The renewable energy industry in Australia has been given a major boost after the newly formed Climate Change Authority rejected the idea that the renewable energy target should be substantially changed, despite intense pressure from most coal and gas fired generators and electricity network, and lobbying from heavy industry, miners and farmers, and even some pricing regulators.
Indeed, while accepting that the country could be heading to 25 per cent renewables by 2020, demanding on how the demand profile plays out in the coming decade, the CCA says this is probably a good thing, and its preliminary view on the renewable energy target is that the existing fixed target of 41,000 gigawatt hours (GWh) should not be changed. That’s because the benefits of any change at this time (either an increase or decrease) would be outweighed by the costs of increased regulatory uncertainty, and in any case it would have a minimum effect on household prices over the long term.
“The Authority’s preliminary view is that the existing target of 41 000 GWh should not be reduced in line with projected lower electricity demand,” it said in a 150-page discussion paper released on Friday. Its final decision, presumably after a lot more heavy lobbying from the affected industry sectors, is due to be released in December. “The projected resource cost savings to society overall that might be achieved by reducing the target would not be large enough to offset the damage to investor confidence that such a change could entail,” it found.
But in its first major ruling, the CCA led by former Reserve Bank governer Bernie Fraser has rejected those arguments, saying the benefits of maintaining the renewable energy target, ensuring investor certainty, and lowering emissions, outweighed the negatives. And on the sensitive issue of retail costs, it said the difference in household bills could be as little as $25 a year, or $1/MWh over the period of 2012 to 2030. To put that in perspective, most retail customers pay more than $230/MWh now.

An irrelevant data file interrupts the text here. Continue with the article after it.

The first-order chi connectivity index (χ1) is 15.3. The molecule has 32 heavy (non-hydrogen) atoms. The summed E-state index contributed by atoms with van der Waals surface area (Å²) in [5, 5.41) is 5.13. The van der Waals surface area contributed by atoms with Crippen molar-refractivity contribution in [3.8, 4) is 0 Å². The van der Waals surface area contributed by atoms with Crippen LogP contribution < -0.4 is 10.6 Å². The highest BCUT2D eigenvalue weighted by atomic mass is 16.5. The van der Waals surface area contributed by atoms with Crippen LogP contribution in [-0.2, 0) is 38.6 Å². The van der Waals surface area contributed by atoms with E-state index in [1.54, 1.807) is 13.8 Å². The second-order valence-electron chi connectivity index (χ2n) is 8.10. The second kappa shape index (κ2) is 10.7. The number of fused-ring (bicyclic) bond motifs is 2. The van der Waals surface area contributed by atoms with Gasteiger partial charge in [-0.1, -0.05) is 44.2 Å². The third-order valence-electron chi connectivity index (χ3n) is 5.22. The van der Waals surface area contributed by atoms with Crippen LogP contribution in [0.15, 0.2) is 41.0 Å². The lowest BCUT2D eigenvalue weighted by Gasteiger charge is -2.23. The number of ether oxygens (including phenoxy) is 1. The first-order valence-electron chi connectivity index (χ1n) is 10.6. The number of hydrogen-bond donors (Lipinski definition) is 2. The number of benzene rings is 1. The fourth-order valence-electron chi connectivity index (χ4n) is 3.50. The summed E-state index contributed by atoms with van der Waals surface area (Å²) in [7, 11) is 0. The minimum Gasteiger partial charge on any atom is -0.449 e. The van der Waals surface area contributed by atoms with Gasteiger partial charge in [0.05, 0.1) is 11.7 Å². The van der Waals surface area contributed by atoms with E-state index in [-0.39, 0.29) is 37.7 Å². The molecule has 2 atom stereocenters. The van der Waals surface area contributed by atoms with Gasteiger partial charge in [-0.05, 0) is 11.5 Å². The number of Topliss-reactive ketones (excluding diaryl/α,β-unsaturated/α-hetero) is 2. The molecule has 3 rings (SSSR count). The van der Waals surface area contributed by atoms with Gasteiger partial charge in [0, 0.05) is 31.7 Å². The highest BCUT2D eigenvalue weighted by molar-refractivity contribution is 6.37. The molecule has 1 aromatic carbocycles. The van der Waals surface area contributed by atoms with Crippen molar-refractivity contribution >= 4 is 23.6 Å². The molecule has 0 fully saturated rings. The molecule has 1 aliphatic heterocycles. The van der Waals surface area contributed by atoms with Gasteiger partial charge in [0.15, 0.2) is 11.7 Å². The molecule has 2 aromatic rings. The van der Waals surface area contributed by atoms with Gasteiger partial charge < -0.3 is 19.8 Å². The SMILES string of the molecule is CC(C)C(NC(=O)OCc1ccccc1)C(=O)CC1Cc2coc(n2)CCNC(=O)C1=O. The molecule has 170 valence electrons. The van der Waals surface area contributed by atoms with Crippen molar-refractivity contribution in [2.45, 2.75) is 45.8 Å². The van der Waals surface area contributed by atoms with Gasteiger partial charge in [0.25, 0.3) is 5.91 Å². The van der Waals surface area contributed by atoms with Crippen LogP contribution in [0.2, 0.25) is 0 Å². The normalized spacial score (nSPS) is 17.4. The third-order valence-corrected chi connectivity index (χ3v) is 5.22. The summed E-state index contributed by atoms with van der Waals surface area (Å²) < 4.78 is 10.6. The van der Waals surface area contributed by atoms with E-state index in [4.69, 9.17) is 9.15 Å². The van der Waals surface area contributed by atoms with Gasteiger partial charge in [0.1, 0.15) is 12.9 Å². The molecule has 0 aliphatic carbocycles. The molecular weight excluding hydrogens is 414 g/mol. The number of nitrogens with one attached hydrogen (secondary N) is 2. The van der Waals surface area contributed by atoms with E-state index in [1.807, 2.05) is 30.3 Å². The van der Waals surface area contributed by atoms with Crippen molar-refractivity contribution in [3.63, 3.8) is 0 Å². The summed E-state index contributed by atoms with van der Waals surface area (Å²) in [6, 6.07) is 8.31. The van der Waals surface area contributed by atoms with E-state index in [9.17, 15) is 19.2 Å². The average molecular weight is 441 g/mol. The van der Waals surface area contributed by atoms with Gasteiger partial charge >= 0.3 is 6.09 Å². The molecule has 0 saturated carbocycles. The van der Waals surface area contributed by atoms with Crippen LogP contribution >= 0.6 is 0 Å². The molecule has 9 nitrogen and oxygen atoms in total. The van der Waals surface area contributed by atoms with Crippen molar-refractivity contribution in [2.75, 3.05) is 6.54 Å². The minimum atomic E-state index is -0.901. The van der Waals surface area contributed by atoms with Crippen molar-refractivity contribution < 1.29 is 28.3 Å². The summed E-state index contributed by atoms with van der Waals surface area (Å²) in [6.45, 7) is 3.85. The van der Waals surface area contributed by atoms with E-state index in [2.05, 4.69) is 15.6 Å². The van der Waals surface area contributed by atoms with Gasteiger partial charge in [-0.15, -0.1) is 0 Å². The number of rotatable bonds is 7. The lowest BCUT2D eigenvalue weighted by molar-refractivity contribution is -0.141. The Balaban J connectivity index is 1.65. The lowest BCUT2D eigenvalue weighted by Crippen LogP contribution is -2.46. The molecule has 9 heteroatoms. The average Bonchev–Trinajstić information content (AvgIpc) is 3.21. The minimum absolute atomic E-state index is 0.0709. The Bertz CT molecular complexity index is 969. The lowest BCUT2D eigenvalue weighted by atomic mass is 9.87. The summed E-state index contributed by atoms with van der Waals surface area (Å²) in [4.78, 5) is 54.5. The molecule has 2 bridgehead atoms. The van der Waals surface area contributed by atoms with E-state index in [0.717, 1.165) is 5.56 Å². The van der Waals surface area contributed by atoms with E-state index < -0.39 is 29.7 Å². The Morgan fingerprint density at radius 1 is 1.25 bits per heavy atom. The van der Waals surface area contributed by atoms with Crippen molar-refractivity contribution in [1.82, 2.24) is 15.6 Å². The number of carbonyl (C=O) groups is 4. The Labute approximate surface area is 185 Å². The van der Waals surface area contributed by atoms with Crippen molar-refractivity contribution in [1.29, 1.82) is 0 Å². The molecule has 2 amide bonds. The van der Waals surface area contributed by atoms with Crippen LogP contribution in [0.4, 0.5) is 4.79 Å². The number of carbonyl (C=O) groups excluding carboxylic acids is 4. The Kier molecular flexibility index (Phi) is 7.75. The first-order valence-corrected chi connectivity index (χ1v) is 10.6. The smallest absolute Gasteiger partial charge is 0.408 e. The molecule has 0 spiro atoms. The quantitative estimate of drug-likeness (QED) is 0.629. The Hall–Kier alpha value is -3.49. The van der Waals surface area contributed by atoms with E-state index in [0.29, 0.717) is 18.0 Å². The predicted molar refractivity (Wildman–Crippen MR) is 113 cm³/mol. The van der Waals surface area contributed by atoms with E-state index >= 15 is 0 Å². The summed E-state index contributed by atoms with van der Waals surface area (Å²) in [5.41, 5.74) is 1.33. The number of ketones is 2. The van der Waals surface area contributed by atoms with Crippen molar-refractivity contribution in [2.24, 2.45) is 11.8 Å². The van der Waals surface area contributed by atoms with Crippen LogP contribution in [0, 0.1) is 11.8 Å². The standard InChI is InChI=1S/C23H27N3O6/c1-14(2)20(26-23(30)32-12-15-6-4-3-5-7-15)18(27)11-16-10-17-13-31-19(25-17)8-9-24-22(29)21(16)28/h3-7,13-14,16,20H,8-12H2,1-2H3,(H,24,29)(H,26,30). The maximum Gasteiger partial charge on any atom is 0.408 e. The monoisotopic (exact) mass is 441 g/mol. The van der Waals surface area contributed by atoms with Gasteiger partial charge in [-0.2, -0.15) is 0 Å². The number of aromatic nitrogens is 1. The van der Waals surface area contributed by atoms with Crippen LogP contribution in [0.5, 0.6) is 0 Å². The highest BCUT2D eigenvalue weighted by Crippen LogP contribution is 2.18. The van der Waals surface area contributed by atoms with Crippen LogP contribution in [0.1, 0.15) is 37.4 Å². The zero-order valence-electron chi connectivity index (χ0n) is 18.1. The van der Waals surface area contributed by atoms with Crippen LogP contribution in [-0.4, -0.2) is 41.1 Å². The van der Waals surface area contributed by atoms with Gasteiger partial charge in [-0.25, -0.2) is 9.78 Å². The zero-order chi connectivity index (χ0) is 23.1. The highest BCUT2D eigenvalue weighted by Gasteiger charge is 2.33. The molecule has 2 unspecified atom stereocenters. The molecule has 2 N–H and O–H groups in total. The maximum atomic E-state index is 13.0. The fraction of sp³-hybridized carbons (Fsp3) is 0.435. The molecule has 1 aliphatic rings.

It said modelling it had commissioned estimated that reducing the large scale renewable energy target (LRET) to an ‘updated’ 20 per cent target of 26,400 GWh – as proposed by utilities such as Energy Australia, Origin Energy, and Stanwell Corp – would save around $4.4 billion in resource costs out of a total resource cost in the generation sector of around $116 billion over the period. But these figures assumed no change in the cost of capital associated with an increase in risk premiums, which would reduce this assumed cost saving. Indeed, AGL Energy and others had argued that an increased cost of capital caused by changes would lead to an increase in energy costs to consumers, rather than a saving.
The CCA also found that the impacts on electricity prices paid by energy users, taking into account both the cost of certificates and the decrease in wholesale electricity prices, would likely to be small, and the net present value of the impact on average household bills between now and 2030 would not be significant. The modelling also estimates that reducing the LRET target to a ‘updated’ 20 per cent target would lead to an additional 94 megatonnes of greenhouse gas emissions being generated by the electricity sector between now and 2030.
In other key findings, the CCA recommends that:
Given the RET’s focus on generation, it says no new displacement technologies should be added to the RET.
The shortfall charge should not be changed, but it may need to be in the next review in 2016 (or earlier) if the carbon price or electricity demand are significantly lower than currently estimated, and there is a risk that energy retailers would be tempted to cop the shortfall penalty rather than investing in new wind or solar farms. The Authority will consider the level of the shortfall charge earlier if circumstances warrant it.
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